2. Jasonb

    Around 2022 proof of stake on Ethereum goes into effect should kill all gpu demand. Fingers crossed that we get msrp cards mid 2022!

  3. Kiscix

    Honestly, most of the previous generation GPU’s will cost around the same as the scalped 30 series of similar benchmark comparison, the market is so disgusting. Trying to finish my sons build with a 3060 TI and I’m left having to possibly buy a 1660 super only because I’m not about to pay double MSRP or even triple for a 30 or even a 20 series. I could afford to pay the $900 ebay 3060 TI but honestly I don’t want to give these low lifes my money.

  4. Albireo

    I think the real issue is there is little incentive for resellers to deter bots and scalpers. In the end, the reseller is making bank regardless of who’s buying the products. It is highly unfortunate for the consumer and extremely discouraging. This may be a situation where government needs to step in to protect the consumer and lay down some laws. And, the use of vast amounts of computing resources to mathematically calculate something that has no innate value is beyond incomprehensible. It is the definition of insanity. IMHO.

  5. JB

    I’m upset that I can’t buy an older card. I’ve been comparing my current rx 390s to the 590s and they show an 8% increase in benchmark!?!? Two generations for 8% and they still want $250 a card? I’m not spending another $500 for 16% yield increase. I’d rather drop $1500 on the AMD 6900s and have them last me 6 years, currently showing a 200+% performance increase. AMD’s cards after the rx 390 is just rolling version numbers for dollars with no real gains.

  6. Parker

    My dad bought a 1060 when it came out, he says he has no problems running ultra settings on any game without lag. Its nothing compared to the 2080 or 3080 today but still not bad at all.

    • bem

      iam running a 1080 with a i7 8700 and i already had 6 games that dont run well on ultra. and by that i mean, that they drop below 40fps on occasion and dont stick to 60fps permanently. it always depends on what you want and expect. you can still go around with a 960, if your willing to reduduce details to minimum, or play at 720p or with 30 fps or below. so by definition, i can still do the job.

  7. Squall

    GPU mining hasn’t been profitable for a while now. The current shortage has literally nothing to do with cryptocurrency.

    • JB

      What is the driver then? Just pent up demand for decent cards?

    • KIngRizen

      Agreed. If you bought these GPU for crypto mining you wont get your money back for a few years. The shortage is due to high demand and little to no stock of the items. Im sure they are trying to get them out fast, but they screwed the pooch with all the bot buying etc… ruining it for the people who actually want to use them.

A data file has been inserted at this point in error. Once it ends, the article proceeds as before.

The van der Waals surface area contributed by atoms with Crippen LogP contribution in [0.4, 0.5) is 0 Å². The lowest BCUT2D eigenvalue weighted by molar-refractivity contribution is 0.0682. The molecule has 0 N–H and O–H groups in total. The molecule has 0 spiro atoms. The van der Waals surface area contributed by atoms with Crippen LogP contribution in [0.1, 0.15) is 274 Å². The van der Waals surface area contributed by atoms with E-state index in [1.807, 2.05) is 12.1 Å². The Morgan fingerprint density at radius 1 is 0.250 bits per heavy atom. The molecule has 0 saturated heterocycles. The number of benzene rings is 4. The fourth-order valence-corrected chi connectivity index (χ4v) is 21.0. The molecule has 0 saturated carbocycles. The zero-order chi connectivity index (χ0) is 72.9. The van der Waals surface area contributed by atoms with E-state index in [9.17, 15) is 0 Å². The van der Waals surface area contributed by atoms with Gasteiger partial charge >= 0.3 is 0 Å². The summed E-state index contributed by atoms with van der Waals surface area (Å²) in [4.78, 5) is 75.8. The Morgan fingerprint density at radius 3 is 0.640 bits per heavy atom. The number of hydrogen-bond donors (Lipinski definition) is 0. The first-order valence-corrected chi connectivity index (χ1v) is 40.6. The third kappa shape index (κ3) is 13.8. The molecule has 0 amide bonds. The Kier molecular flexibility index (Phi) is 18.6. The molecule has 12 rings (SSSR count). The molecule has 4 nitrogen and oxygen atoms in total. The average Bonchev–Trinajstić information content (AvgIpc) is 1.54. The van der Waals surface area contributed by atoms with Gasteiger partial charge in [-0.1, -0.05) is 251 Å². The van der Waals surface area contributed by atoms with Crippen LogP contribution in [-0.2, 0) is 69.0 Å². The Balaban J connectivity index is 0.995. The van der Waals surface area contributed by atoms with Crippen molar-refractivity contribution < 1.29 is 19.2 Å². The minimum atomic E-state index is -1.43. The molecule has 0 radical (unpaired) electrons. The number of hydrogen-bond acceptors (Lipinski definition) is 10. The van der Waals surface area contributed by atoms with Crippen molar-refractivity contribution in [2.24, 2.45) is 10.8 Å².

• SMM

      GPU mining isn’t profitable for Bitcoin, but people are making good money with Ethereum right now. 1 Ether is currently selling for $1600+ A single card can make a few bucks a day. At MSRP it will pay for itself in a few months after that minus electricity cost it’s all profit. Multiply that by 8 or 10 cards and you’re making as much as many do at their full time jobs.

    • Ron

      Then what is causing it exactly? Care to explain?

  8. Paul Aroloye

    I am personally always conscious of GPUs and how fast they go out of fashion. You can buy a GTX 1060 today and would have difficulties playing the latest AAA PC games in high/ultra settings.
    Fast forward 1-2 years, your GPU is dead meaning you can only play at low/medium settings.
    Then you have to spend more money again to buy one of the latest GEN GPUs so you can meet up and play games at the desirable quality.
    I feel it’s a never-ending struggle, so I opted out of PC Gaming.

    • Parker

      My dad bought a 1060 when it came out, he says he has no problems running ultra settings on any game without lag. Its nothing compared to the 2080 or 3080 today but still not bad at all.

      • fatkid

        My dad said he could beat your dad up.

    • KingRizen

      Any game that is cross platform will always run better faster and cleaner on a PC vs Console. Now getting in the trap of needing 8k @120 fps when there is a handful of games that can use it is the problem of the rich, and shouldnt be your priority. These new cards are 100’s of dollars cheaper MSRP then the previous cards 2060, 2070 etc..